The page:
Whenever people agree with me I always feel I must be wrong. - Oscar Wilde
A few weeks ago we highlighted how Value-at-risk models can exacerbate movements in various markets, even ones seemingly unrelated. Since then, this has become the topic du jour, as different pundits catch on to the fact that something is not quite right in today's financial markets. It's not that stocks are going down - stocks have been going up and down for hundreds of years. Going down is good. It resolves periodic overvaluations, and creates opportunities for those that have cash or new money to invest. It cleanses the markets of its occasional excesses, and there will always be excesses. But smart investors, who have been around for awhile, are sensing that something is amiss. When Art Cashin, one of the best writers on markets I've read, is worried about "another Lehman event," as he stated on TV last week, I pay attention. So why all the angst?
This is a complicated question. As I set out to write this week's Miller's Market Musings, I kept getting dragged down different paths, all of them legitimate, and all of them somewhat inter-related. But writing about them all would make this piece a lot longer than I like these Musings to be, so I will explore them in more depth in this week's Stockpicker newsletter. You can get a copy of it for free by emailing me at firstname.lastname@example.org.
Some cause happiness wherever they go; others whenever they go. - Oscar Wilde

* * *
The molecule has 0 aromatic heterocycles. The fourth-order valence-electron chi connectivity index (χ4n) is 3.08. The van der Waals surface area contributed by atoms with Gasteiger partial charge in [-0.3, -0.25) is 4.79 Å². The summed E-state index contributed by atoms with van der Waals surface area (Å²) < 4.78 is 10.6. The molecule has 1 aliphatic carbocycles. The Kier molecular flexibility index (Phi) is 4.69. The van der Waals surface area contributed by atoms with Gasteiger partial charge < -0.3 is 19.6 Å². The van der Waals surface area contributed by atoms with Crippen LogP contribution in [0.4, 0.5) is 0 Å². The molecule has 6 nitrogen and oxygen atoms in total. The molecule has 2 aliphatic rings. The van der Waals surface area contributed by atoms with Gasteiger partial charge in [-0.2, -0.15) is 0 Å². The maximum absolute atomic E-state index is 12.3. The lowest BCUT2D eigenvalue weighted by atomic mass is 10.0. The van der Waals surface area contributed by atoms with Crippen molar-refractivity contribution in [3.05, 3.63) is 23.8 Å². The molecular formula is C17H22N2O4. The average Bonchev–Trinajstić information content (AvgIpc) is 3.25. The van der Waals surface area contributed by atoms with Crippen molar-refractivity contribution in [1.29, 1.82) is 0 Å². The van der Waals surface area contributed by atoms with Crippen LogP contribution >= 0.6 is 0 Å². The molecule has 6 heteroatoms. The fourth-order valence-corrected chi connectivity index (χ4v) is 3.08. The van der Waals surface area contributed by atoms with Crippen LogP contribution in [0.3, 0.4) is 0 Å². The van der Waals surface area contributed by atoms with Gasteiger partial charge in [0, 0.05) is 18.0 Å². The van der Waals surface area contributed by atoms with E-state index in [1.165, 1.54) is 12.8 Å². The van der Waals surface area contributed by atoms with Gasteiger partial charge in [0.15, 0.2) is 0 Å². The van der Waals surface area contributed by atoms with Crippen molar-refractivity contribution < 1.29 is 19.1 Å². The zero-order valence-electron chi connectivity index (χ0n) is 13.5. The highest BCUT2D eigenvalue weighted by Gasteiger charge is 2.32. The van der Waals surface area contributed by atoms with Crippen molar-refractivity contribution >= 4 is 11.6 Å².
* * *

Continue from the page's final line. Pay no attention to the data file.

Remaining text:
A proximate cause of the recent volatility according to a subset of the financial press, particularly the talking heads on CNBC, is that a large part of the Street is out on vacation. I've heard this explanation for market drops many times in the well over 20 years I have been working on Wall Street, and I am convinced that this is simply not true. I've worked on the sell-side and the buy-side, and only once have I walked into the office or the trading floor and been like man, where is everybody? The one time I can recall this happening was the Blizzard of 1996, when New York was basically shut down. I was young and dumb and figured eh, I'll go in, what's a little snow? I lived in the West Village, and when I finally made it to our offices in the World Trade Center, I was literally one of about 6 people there. So I can see why volume was low that day. But who are these people that are a) so powerful that they move markets all by themselves - or, thought of differently, are so powerful that they calm markets by their mere presence and b) why are they on vacation all the time. I mean, I go on vacation occasionally, but even then I check the markets at both the open and the close and am able to monitor all my positions, in real time, from my Ipad and phone. If I was "the" person moving markets, the person able to arbitrage away the market mispricings and provide liquidity and dampen volatility, I'd like to think that not only would I be diligent and pay attention to markets, even from the Hamptons or St. Tropez, but that I'd have a few employees whom I trusted watching after things for me. You know, in case things happen that provide us the chance to make some money. Like a market selloff. And if things got interesting, and I do think the markets are quite interesting at the moment, and I was the person responsible for moving markets, I'm pretty sure I'd have spent the money on a nice computer and internet connection at my house in the Hampton of my choosing and be able to do the things that I do from there.